Academic journal article College Student Journal

Making It Applicable: Using Introspective Essays in Abnormal Psychology Classes

Academic journal article College Student Journal

Making It Applicable: Using Introspective Essays in Abnormal Psychology Classes

Article excerpt

In the quest for new and effective teaching methods, there is little doubt that activities and lessons which bring course material to students in an applied way that is relevant and pertinent to their lives and interests help to foster more effective learning and retention. A prominent pedagogical tool for this is the use of reflective writing. The present study evaluates student satisfaction with a reflective paper integrating the students' own experiences in an undergraduate abnormal psychology class. As part of their final grade for the class, students in seven different sections were assigned to write a self-analysis essay integrating concepts learned in class and exploring themselves as a person. This activity was designed to challenge students to engage with course material in an applied manner that, in many ways, is very personally relevant. Students then completed questionnaires rating the assignment and its perceived effectiveness. Overall results showed that students believed the assignment to be effective, helpful, and facilitative of their learning of key psychological concepts.

Keywords: teaching psychology, self-analysis, applied learning


For quite some time, professors and those engaged in research about teaching have been working to discover how to create the active learner--in Palmer's (1998) metaphorical terms, lighting a fire rather than filling a vessel. One tool in this process is reflection and reflective writing in particular, a pedagogical methodology that has received considerable attention since Dewey's (1991/1910) work suggesting that it might foster self-reflection, critical thinking, and the development of professional skills and values. Boud, Keough, and Walker (1985) proposed a conceptual framework to articulate the ways in which reflective learning is an active process. They proposed four elements to this process--an associative element in which new material is related to what is already known; an integration component where relationships among the data are sought; validation, where the learner determines the authenticity of the ideas and feelings that have resulted; and appropriation, where the knowledge becomes one's own.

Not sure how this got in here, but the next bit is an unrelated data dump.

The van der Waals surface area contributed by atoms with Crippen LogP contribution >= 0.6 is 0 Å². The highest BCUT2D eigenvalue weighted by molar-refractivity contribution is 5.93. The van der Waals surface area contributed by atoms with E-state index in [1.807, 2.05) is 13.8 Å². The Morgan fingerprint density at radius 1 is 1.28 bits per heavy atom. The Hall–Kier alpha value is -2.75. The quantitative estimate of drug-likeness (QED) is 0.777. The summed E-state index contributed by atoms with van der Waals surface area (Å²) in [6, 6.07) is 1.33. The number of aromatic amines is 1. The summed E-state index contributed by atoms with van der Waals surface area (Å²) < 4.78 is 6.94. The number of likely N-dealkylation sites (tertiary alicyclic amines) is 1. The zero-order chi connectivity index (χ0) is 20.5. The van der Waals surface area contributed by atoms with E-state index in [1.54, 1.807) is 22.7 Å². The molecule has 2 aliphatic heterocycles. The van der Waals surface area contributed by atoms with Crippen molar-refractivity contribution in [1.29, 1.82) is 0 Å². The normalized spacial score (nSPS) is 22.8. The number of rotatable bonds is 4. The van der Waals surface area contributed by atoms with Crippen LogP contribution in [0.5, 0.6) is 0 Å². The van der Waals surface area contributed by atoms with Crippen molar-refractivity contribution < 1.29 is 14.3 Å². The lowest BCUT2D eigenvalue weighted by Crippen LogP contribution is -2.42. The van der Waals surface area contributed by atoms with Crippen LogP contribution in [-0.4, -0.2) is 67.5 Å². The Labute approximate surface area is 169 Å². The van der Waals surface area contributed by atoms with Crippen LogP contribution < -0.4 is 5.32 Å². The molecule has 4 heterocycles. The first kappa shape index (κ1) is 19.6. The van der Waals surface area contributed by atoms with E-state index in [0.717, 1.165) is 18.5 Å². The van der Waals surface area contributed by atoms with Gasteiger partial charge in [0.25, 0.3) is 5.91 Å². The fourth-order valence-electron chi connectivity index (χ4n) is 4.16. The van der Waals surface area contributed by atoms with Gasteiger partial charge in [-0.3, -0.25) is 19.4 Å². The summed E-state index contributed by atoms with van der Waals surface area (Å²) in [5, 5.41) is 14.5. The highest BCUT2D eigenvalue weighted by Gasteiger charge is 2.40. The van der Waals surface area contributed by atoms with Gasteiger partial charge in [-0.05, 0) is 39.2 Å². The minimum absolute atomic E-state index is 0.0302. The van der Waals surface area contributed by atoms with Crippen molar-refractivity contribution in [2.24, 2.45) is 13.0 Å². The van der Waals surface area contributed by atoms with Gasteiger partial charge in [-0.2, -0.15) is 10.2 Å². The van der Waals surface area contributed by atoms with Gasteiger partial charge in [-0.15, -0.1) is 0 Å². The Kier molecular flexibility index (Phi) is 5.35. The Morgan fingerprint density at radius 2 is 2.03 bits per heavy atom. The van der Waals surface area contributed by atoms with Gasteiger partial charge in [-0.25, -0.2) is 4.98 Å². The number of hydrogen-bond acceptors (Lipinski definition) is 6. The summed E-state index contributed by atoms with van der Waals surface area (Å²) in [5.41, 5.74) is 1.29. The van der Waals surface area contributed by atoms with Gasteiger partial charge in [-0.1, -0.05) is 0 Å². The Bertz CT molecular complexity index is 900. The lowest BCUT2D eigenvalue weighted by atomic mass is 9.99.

Chimera (2007) applied Boud et al.'s framework to 42 nursing students' use of journals. They reported that student writing may or may not demonstrate the presence or absence of reflective thinking--specifically they were able to identify non-reflectors, reflectors and critical evaluators. They noted, however, that journals did prove to promote both reflection and learning, though not all students benefited equally from using them. Similarly, Pee, Woodman, Fry, and Davenport (2002) have demonstrated that requiring students to reflect on their experiences in a structured manner did, indeed, lead to reflective functioning at deeper as well as descriptive levels. While this does not mean that all students reflected deeply, it does suggest that the opportunity to do so was provided.

Mann, Gordon and MacLeod (2009) reviewed 29 papers on reflective learning in the health care professions ranging from qualitative to observational and quasi-experimental studies that were published in nursing, medical and educational journals. They reported that practicing physicians and nurses use reflection--though the ways in which it is used varies widely from person to person. Students, too, vary widely in the extent to which they use reflection, and few demonstrate the deepest levels of reflection. Reflection was not, however, a spontaneous event, but something that was deliberately stimulated within the educational setting. The most effective stimulation for reflection included a supportive environment, an authentic context and perceptions of relevance as well as time for reflection.

It is easier to measure the relationship between the ability to reflect and good performance academically than it is to demonstrate that reflection can be taught and that this, in turn, leads to improved academic functioning (Lew & Schmidt, 2011), at least as measured by achievement test grades (the dependent variable in their study). …

Search by... Author
Show... All Results Primary Sources Peer-reviewed


An unknown error has occurred. Please click the button below to reload the page. If the problem persists, please try again in a little while.